Chicken consumption has grown the most with India becoming the fourth-fastest growing market for the product in the world. The proportion of households consuming chicken has shot up significantly, while that of the fish-eating households has increased marginally. — Yogmaya Chatterjee Food and Drink Analyst, Mintel
It means that 330 million of India’s 1.2 billion people are vegetarian but it obscures the fact that many are rapidly abandoning their vegetarian diet due to an increased desire for meat. The figure is interesting in the sense that meat consumption is a good marker of economic development. The economic gap between developed and developing countries is often reflected in their meat consumption. While people in developed countries meet more than half (56 per cent) of their protein needs from animal sources, it is only 18 per cent in the case of people in the developing countries like India. Protein foods are linked to attributes like satiety, weight management and energy, all of which enhance the appeal towards its consumption. As a result, the volume of processed meat and fish consumption in India is set to grow at an annual rate of 15.9 per cent and 14.3 per cent respectively.
Research shows that there will be about 80% growth in meat demand by 2022 driven by convenience. This will bolster the adoption of processed meat, fish, and poultry products. Higher meat consumption in India is not entirely surprising, as meat-heavy diets are often correlated with an increase in wealth. As the emerging market countries like India gain a larger share of the economic pie, the trend is likely to continue.
As per a new research from global market intelligence agency Mintel, India is currently second fastest growing processed meat and poultry market globally with a CAGR of 22%. Indonesia stands first in this category with 26.7% CAGR between 2011 and 2015 followed by Vietnam at 15.5%, China at 13.9% and Brazil at 10.9%. As per the report, India is one of the fastest growing retail markets for processed fish and seafood globally,
Launching meat and fish section at traditional grocery stores is not an easy business and such products can be made available only if traditional grocers have a full-fledged cold storage or a tieup with a vendor who has such capabilities. — Avinash Tripathy Buying and Merchandising Head, Godrej Nature’s Basket
growing at a CAGR of 24.9% between 2011 and 2015, while Indonesia has seen a CAGR of 19.5%, with Turkey 11.8%, South Africa 11.2% and Russia 10.8% rounding out the top five growth markets. Global innovation within the processed meat, poultry and fish categories has increased over the years and many markets with the highest growth potential are from the Asia Pacific region, the report said.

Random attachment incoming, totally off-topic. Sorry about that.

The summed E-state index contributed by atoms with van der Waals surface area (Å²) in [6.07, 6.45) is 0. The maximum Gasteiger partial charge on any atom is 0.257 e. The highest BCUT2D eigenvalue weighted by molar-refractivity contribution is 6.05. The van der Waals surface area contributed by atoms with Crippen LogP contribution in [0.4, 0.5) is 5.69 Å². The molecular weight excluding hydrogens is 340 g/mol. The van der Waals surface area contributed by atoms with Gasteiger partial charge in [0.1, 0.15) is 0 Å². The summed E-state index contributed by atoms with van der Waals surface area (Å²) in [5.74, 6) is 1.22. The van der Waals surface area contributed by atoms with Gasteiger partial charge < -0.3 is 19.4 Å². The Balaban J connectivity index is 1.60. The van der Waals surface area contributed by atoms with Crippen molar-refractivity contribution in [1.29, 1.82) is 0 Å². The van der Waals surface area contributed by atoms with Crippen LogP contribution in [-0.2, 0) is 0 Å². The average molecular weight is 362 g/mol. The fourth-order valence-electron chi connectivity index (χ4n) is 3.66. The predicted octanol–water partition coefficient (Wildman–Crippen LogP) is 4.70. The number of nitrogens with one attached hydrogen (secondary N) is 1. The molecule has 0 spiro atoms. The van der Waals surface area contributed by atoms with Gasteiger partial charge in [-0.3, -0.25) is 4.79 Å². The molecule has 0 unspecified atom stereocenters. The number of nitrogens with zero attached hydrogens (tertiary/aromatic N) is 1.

“The need for convenience is the key driver behind Asia’s growing processed meat, poultry and fish retail markets in Indonesia, Thailand and India. Demand for processed and ready-to-eat foods, particularly frozen foods, is growing across Asia as increasingly time-pressed consumers have embraced the convenience of the freezer and of microwave cooking. Aligned with consumer interest in the region, processed meat, poultry and fish product innovation in 2016 saw strong focus on convenience claims, such as ease of use and microwaveable,” says the Mintel study, adding that convenience is at the heart of adoption of processed meat, fish, and poultry products as time-pressed urban consumers are looking for easy to prepare meals, fuelling the demand for processed food products.
India’s meat production registered an increase of nearly 9% in the 2016-17 monsoon over the previous year. According to the latest government data on India’s meat production, total meat production increased to 2.43 million tonnes between Julyoctober 2016-17, as against 2.24 million tonnes for the same period during 2015-16, registering a growth of 8.74%. According to an official statement as per the Integrated Sample Survey 2016-17, about 47.86 per cent of the meat output is contributed by poultry and over 20 per cent from buffaloes. Uttar Pradesh, Maharashtra, West Bengal, Andhra Pradesh, and Telangana are key meat producers. In case of eggs, the total output in 2016-17 was estimated to be 55.11 billion of which 29.09 billion eggs was from monsoon season. The production of eggs is largely contributed by commercial poultry farms at nearly 75.75 per cent and the remaining production coming from household/ backyard poultry. Tamil Nadu, Andhra Pradesh, Telangana, West Bengal and Haryana were five largest producers of eggs. India currently stands as one of the largest exporters of poultry meat alongside China, Brazil, EU, and Mexico.
Trending meat products